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The Dangers of Summer Driving – 100 Deadliest Days of Summer

teen car accidentWhile summer usually means vacations and trips to the beach, it’s also a dangerous time for teenagers to hit the road. The AAA Foundation for Traffic Safety calls these months the 100 Deadliest Days because teens are more likely to be involved in a deadly crash. Learn why these days are so dangerous and what you can do to help your teen driver stay safe.

Why Summer is Dangerous

While car crashes are already the leading cause of death for teenagers, the summer months are even worse. According to the AAA Foundation for Traffic Safety, the time between Memorial Day and Labor Day sees the average number of fatal teen driver crashes climb 15 percent when compared to the rest of the year. Teens’ inexperience in dealing with a variety of driving situations, combined with more time spent on the road during the summer, is the main factor behind this increase.

Teen Drivers Are More Distracted

While inexperience plays a big role in the increase in teen driver crashes, it’s not the only reason. Distraction is blamed for nearly six out of 10 teen crashes. Teens already have a difficult time putting their cell phones down when they’re driving, and summer driving is no exception. Plus, you also have to add the distractions that come from having additional friends in the car.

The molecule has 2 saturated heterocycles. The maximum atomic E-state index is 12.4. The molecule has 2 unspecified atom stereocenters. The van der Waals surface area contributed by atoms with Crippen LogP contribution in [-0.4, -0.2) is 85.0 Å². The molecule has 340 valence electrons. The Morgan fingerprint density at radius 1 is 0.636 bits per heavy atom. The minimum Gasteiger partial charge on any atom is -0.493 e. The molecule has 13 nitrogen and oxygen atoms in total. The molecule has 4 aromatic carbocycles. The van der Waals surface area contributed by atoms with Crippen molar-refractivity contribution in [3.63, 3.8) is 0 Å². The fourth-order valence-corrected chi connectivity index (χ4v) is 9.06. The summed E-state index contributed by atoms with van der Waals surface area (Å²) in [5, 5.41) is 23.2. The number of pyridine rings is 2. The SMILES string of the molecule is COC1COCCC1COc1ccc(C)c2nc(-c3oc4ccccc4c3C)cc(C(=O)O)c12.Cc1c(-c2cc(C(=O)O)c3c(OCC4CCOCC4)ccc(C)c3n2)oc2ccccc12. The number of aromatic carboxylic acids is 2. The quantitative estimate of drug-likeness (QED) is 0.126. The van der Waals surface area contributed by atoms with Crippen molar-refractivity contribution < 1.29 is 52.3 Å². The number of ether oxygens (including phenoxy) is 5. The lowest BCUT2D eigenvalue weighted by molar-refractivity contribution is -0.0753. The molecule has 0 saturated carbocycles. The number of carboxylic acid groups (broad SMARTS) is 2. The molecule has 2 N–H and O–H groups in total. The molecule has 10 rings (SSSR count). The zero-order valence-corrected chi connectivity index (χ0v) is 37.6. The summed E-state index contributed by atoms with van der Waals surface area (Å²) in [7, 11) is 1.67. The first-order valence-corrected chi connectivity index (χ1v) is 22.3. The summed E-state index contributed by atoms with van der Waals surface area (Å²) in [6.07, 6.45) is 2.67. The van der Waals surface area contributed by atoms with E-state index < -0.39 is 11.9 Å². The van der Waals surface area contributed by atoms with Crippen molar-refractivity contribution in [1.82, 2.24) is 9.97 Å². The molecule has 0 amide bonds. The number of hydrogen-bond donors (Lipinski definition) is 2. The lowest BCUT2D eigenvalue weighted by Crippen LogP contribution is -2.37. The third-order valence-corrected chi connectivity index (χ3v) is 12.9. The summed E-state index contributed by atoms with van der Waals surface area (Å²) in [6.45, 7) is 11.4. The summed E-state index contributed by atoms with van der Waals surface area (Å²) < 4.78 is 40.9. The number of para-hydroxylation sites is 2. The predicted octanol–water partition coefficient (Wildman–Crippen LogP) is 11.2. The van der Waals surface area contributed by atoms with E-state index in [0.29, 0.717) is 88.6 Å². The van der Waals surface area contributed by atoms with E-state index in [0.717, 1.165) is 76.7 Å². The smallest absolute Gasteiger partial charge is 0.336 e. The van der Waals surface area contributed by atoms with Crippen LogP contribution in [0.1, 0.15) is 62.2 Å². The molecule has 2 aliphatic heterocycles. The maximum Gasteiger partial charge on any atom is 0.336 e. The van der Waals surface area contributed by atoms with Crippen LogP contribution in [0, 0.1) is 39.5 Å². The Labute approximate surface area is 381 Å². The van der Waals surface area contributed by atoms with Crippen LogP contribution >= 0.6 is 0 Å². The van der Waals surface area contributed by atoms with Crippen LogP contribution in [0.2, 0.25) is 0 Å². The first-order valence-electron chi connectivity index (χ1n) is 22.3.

Speeding and Time of Day Play a Role

In almost 30 percent of fatal crashes involving teen drivers, speeding is a factor. Driving instructors say speeding is one of the biggest mistakes teens make when they’re learning how to drive. Plus, the clear and warm weather conditions of summer often tempt teens to speed even more.

Another factor that leads to more teen crashes is the time of day teen drivers are on the road. While teens are usually home at night during the school year, summer makes it more likely for teens to be out late at night when the risk of a crash increases.

What Parents Can Do to Help

Fortunately, you can help keep your teens safe during the summer. One of the most important things you can do is teach by example. That means controlling your speed, putting down your cell phone, and minimizing risky driving behavior. You should also set clear rules for how many people are allowed in the car, how late teens can stay out, and how far they’re allowed to drive.

When it comes to eliminating cellphone distraction, you also play a key role. Fifty percent of parents admit to texting or calling their teen when they know he or she is on the road. To encourage no cellphone use in the car, preprogram navigation or music apps before heading out and make your teen put the cellphone where it can’t be reached. You should also encourage teens to call for a ride if they’re out late and feeling drowsy.

You can use these tips to help your teen driver stay safe during the 100 Deadliest Days. However, if you or a loved one is involved in a car accident, contact David W. Singer & Associates, P.A. to get help with your case.